- diff -u: What's New in Kernel Development
- Non-Linux FOSS
- Maximum Calculus with Maxima
- Pint-Size PPA Primer
- Get Green, with Brown!
- Drop Your Dropbox and SparkleShare Instead!
- They Said It
diff -u: What's New in Kernel Development
The stable kernel efforts once again have gotten out of control. In the old days, Linus Torvalds had a cute x.even and x.odd version-numbering scheme, where even releases were part of a stable series that would last six months or a year or thereabouts, and odd releases were part of a development series that would last roughly the same amount of time. During the stable series, only bug fixes would be accepted; during the development series, new features also could be added. Over time, that made various folks wish they were dead, because the long duration of the stable series meant that tons of people had to sit around and wait for the development series to open up again.
With the 2.6 kernel, Linus abandoned the concept of a stable series, and this too led to some serious uncertainty among people who no longer had any kernel release they really could rely on. After some vicissitudes, Greg Kroah-Hartman and others started forking off various 2.6 releases that they would maintain as their own “stable series”, simultaneously with Linus' ongoing 2.6 release schedule. The world stopped its desperate careening, and everyone took an easy breath.
Greg and his cohorts chose which 2.6 kernels to fork into a new stable series, largely based on what would work best for them. From the outside, it seemed to be a fairly arbitrary and unpredictable process, which gradually led to pain and suffering among a very specific subset of users—the distribution maintainers. Anyone maintaining a Linux distribution, or developing a Linux-based phone or other embedded device, really wanted to know which kernels were going to have their own stable series, so they could base all their hard work on that kernel. But because there was no way to predict it, those folks were running into problems organizing their work, making market predictions and so forth. They began begging and pleading with Greg to start a new stable series for the particular kernel versions on which they each depended—or at least to make it more predictable which kernels would get a stable series.
Greg and the other stable series folks couldn't accommodate this without putting in a metric ton of additional work, so recently, Greg essentially decided to ditch the whole project.
From now on, he announced, he will no longer maintain long-term stable kernel trees. Instead, what he'll do is put out a few stable releases for each kernel, just until Linus releases the next development kernel version, at which point Greg will start putting out stable releases for that version and so on. This way, Greg says, people will be less likely to fixate on kernels that are super old and out of date and concentrate on the more-recent, better, faster, stronger and more-beautiful kernel of the moment.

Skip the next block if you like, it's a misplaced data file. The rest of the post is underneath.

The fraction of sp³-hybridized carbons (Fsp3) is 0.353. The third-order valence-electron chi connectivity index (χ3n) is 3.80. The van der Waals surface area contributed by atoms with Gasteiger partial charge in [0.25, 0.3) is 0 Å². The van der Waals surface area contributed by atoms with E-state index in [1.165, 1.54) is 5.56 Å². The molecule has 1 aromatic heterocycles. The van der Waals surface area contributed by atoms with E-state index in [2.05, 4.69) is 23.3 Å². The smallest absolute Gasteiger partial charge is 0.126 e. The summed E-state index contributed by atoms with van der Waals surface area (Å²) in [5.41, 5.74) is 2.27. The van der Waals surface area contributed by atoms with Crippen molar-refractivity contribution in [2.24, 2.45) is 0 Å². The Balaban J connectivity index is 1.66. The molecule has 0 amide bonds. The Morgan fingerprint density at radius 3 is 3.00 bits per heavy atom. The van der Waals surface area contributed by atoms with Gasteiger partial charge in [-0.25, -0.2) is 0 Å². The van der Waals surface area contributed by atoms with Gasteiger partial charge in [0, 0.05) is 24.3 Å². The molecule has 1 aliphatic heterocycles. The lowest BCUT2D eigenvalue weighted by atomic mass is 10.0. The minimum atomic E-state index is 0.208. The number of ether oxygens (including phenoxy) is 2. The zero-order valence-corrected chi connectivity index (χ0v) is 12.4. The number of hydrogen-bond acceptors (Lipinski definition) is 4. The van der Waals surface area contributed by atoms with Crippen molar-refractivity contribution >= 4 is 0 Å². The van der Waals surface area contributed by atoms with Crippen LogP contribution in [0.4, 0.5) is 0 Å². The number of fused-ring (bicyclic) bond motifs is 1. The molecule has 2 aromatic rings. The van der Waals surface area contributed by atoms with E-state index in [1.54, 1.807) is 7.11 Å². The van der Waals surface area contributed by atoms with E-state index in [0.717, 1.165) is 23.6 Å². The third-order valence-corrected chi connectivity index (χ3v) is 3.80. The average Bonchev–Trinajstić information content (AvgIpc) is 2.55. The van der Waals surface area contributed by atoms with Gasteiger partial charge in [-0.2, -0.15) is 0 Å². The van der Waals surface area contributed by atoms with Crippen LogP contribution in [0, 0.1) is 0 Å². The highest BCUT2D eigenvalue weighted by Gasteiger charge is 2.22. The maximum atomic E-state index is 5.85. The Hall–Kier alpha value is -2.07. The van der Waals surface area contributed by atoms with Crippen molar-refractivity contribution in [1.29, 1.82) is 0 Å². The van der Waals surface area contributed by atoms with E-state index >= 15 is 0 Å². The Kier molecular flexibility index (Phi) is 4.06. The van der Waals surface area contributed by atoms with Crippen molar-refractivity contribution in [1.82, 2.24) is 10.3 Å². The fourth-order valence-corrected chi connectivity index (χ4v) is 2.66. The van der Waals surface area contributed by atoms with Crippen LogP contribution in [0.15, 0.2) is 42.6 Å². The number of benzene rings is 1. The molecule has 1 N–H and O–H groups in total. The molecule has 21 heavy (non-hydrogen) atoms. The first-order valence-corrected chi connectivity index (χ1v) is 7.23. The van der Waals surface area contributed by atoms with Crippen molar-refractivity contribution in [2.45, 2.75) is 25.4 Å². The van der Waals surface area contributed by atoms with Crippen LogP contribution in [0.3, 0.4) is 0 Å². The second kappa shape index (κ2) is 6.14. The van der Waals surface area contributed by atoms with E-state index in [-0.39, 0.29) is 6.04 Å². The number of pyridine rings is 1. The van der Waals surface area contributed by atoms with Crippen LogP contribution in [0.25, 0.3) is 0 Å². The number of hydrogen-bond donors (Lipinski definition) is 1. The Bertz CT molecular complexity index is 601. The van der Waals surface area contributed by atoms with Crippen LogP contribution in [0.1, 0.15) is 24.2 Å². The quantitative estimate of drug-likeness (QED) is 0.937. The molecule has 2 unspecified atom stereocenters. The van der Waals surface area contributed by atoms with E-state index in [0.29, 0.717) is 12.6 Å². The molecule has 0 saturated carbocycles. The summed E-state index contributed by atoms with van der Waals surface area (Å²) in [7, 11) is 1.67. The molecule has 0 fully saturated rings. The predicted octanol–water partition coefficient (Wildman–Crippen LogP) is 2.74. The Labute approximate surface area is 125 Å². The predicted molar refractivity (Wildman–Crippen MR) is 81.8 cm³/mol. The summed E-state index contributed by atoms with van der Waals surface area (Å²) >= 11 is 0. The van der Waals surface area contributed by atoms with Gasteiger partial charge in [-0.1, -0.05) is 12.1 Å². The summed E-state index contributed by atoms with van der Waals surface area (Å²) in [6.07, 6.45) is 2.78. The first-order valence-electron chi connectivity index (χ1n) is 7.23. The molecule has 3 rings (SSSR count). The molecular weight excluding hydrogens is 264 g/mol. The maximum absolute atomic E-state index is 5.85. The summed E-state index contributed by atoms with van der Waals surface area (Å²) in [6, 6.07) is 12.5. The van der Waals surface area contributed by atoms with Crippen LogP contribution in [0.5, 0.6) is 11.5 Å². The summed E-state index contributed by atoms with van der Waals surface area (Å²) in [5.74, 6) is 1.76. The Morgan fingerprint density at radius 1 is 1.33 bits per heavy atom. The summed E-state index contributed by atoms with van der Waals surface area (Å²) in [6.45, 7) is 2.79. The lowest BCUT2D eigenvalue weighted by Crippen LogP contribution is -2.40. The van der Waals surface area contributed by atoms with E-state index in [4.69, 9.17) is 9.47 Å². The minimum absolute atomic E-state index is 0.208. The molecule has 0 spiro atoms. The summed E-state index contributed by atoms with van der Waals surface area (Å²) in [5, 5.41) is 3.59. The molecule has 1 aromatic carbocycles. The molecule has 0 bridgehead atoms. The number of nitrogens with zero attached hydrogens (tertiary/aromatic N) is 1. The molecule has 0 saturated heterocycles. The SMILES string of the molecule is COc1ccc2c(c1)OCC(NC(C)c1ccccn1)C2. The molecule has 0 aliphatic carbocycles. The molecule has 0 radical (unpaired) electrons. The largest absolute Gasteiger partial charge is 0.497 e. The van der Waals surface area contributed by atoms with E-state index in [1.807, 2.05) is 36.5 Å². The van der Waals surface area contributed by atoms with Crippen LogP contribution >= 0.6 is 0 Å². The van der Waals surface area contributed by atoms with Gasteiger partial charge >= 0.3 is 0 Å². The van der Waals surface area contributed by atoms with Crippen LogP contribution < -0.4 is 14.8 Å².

The existing stable trees, particularly 2.6.27, 2.6.34 and 2.6.35, will not be going away. Instead, he's handed them off to other folks, who will maintain them as they see fit. Presumably other maintainers may be found to continue the stable patch series of future kernels as well.
Willy Tarreau will be taking over the 2.6.27 kernel, and he says he plans to make it the new “ultra-stable” replacement for 2.4 kernels. His intention is to give the remaining 2.4 users an incentive finally to upgrade to 2.6 kernels.
Paul Gortmaker will be taking over the 2.6.34 tree, essentially for his employer Wind River, who has products that rely on that kernel.
And, Andi Kleen will be taking over the 2.6.35 tree, also essentially for his employer Intel, who plans to release its own distribution based on that series.
So, that's how things stand. It's not clear how future stable series will come into existence, or who will be responsible for them, or how they'll be maintained. But, if the current situation is any indication, distribution maintainers may start assigning their engineers to become stable tree maintainers. Maybe that's the direction things have been going for a long time.
For Linux users, file decompression tools are as close as an apt-get or yum away. For Windows users who want to extract more than ZIP files, it means installing a third-party application. That can mean paying for a program like WinRAR, or it can mean installing a program like 7-Zip.
7-Zip will decompress (and compress!) just about any compressed file you run across on the Internet. Sure, it supports its native .7z file format, but it doesn't force you to use that rather uncommon (but awesome) file format. It integrates nicely into the right-click context menu, and it's basically the only compression program a Windows user will ever need. Download it for free at www.7-zip.org.
Maximum Calculus with Maxima
We looked at Maxima in the February 2011 issue to do algebra and rearrange some equations. But those aren't the only tricks up Maxima's sleeve. This month, I describe how Maxima can help with differential equations, but I'm going to leave out some of the intermediate results to save some space.